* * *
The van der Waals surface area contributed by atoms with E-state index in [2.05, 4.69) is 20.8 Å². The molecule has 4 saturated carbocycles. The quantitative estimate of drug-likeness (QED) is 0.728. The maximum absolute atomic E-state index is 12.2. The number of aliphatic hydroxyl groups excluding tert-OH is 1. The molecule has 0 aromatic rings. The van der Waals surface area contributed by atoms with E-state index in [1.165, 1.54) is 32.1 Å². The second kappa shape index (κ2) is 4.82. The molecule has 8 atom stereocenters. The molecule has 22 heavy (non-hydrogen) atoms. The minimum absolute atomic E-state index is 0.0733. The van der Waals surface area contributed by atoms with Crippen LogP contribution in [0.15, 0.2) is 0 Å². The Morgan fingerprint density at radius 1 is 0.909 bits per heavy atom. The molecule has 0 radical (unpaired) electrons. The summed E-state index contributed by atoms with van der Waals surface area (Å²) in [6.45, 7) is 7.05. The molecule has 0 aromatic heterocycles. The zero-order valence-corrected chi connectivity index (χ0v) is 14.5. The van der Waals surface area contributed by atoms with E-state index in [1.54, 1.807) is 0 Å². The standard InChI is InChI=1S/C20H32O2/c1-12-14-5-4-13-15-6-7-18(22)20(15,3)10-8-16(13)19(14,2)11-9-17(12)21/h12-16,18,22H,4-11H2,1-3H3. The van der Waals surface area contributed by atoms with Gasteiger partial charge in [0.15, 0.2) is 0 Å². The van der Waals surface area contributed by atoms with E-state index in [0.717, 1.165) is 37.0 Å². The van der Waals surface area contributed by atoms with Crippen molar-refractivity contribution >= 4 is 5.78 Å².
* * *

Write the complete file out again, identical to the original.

The van der Waals surface area contributed by atoms with E-state index in [2.05, 4.69) is 20.8 Å². The molecule has 4 saturated carbocycles. The quantitative estimate of drug-likeness (QED) is 0.728. The maximum absolute atomic E-state index is 12.2. The number of aliphatic hydroxyl groups excluding tert-OH is 1. The molecule has 0 aromatic rings. The van der Waals surface area contributed by atoms with E-state index in [1.165, 1.54) is 32.1 Å². The second kappa shape index (κ2) is 4.82. The molecule has 8 atom stereocenters. The molecule has 22 heavy (non-hydrogen) atoms. The minimum absolute atomic E-state index is 0.0733. The van der Waals surface area contributed by atoms with Crippen LogP contribution in [0.15, 0.2) is 0 Å². The Morgan fingerprint density at radius 1 is 0.909 bits per heavy atom. The molecule has 0 radical (unpaired) electrons. The summed E-state index contributed by atoms with van der Waals surface area (Å²) in [6.45, 7) is 7.05. The molecule has 0 aromatic heterocycles. The zero-order valence-corrected chi connectivity index (χ0v) is 14.5. The van der Waals surface area contributed by atoms with E-state index in [1.54, 1.807) is 0 Å². The standard InChI is InChI=1S/C20H32O2/c1-12-14-5-4-13-15-6-7-18(22)20(15,3)10-8-16(13)19(14,2)11-9-17(12)21/h12-16,18,22H,4-11H2,1-3H3. The van der Waals surface area contributed by atoms with Gasteiger partial charge in [0.15, 0.2) is 0 Å². The van der Waals surface area contributed by atoms with E-state index in [0.717, 1.165) is 37.0 Å². The van der Waals surface area contributed by atoms with Crippen molar-refractivity contribution >= 4 is 5.78 Å².